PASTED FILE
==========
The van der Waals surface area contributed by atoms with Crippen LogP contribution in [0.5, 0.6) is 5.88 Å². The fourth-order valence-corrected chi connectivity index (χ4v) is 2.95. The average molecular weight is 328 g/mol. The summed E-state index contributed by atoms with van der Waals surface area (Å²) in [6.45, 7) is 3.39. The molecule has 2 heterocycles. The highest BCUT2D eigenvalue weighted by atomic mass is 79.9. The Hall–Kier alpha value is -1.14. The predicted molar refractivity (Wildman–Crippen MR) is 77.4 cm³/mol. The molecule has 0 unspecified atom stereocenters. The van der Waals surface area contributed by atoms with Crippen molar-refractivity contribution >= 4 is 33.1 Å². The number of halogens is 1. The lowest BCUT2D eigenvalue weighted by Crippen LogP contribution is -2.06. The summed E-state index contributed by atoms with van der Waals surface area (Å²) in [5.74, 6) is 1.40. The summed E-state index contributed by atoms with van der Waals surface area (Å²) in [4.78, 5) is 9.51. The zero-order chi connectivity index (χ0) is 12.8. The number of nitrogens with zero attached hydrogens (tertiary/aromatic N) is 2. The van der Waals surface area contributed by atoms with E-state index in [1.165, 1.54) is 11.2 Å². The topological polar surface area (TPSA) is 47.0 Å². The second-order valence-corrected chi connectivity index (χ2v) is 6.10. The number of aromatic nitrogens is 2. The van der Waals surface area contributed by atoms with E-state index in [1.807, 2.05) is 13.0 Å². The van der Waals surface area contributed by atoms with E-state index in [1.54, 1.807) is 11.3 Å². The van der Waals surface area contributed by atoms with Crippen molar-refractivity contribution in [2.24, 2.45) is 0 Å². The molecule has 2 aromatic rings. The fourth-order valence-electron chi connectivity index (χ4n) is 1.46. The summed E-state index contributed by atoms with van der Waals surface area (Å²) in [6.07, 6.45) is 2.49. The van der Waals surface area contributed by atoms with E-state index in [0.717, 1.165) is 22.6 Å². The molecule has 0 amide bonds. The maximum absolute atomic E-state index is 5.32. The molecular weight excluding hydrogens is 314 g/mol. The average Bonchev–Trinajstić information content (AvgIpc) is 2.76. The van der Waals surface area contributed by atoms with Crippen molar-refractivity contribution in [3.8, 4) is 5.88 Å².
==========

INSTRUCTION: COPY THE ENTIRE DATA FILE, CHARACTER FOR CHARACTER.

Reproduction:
The van der Waals surface area contributed by atoms with Crippen LogP contribution in [0.5, 0.6) is 5.88 Å². The fourth-order valence-corrected chi connectivity index (χ4v) is 2.95. The average molecular weight is 328 g/mol. The summed E-state index contributed by atoms with van der Waals surface area (Å²) in [6.45, 7) is 3.39. The molecule has 2 heterocycles. The highest BCUT2D eigenvalue weighted by atomic mass is 79.9. The Hall–Kier alpha value is -1.14. The predicted molar refractivity (Wildman–Crippen MR) is 77.4 cm³/mol. The molecule has 0 unspecified atom stereocenters. The van der Waals surface area contributed by atoms with Crippen molar-refractivity contribution >= 4 is 33.1 Å². The number of halogens is 1. The lowest BCUT2D eigenvalue weighted by Crippen LogP contribution is -2.06. The summed E-state index contributed by atoms with van der Waals surface area (Å²) in [5.74, 6) is 1.40. The summed E-state index contributed by atoms with van der Waals surface area (Å²) in [4.78, 5) is 9.51. The zero-order chi connectivity index (χ0) is 12.8. The number of nitrogens with zero attached hydrogens (tertiary/aromatic N) is 2. The van der Waals surface area contributed by atoms with E-state index in [1.165, 1.54) is 11.2 Å². The topological polar surface area (TPSA) is 47.0 Å². The second-order valence-corrected chi connectivity index (χ2v) is 6.10. The number of aromatic nitrogens is 2. The van der Waals surface area contributed by atoms with E-state index in [1.807, 2.05) is 13.0 Å². The van der Waals surface area contributed by atoms with E-state index in [1.54, 1.807) is 11.3 Å². The van der Waals surface area contributed by atoms with Crippen molar-refractivity contribution in [2.24, 2.45) is 0 Å². The molecule has 2 aromatic rings. The fourth-order valence-electron chi connectivity index (χ4n) is 1.46. The summed E-state index contributed by atoms with van der Waals surface area (Å²) in [6.07, 6.45) is 2.49. The van der Waals surface area contributed by atoms with E-state index in [0.717, 1.165) is 22.6 Å². The molecule has 0 amide bonds. The maximum absolute atomic E-state index is 5.32. The molecular weight excluding hydrogens is 314 g/mol. The average Bonchev–Trinajstić information content (AvgIpc) is 2.76. The van der Waals surface area contributed by atoms with Crippen molar-refractivity contribution in [3.8, 4) is 5.88 Å².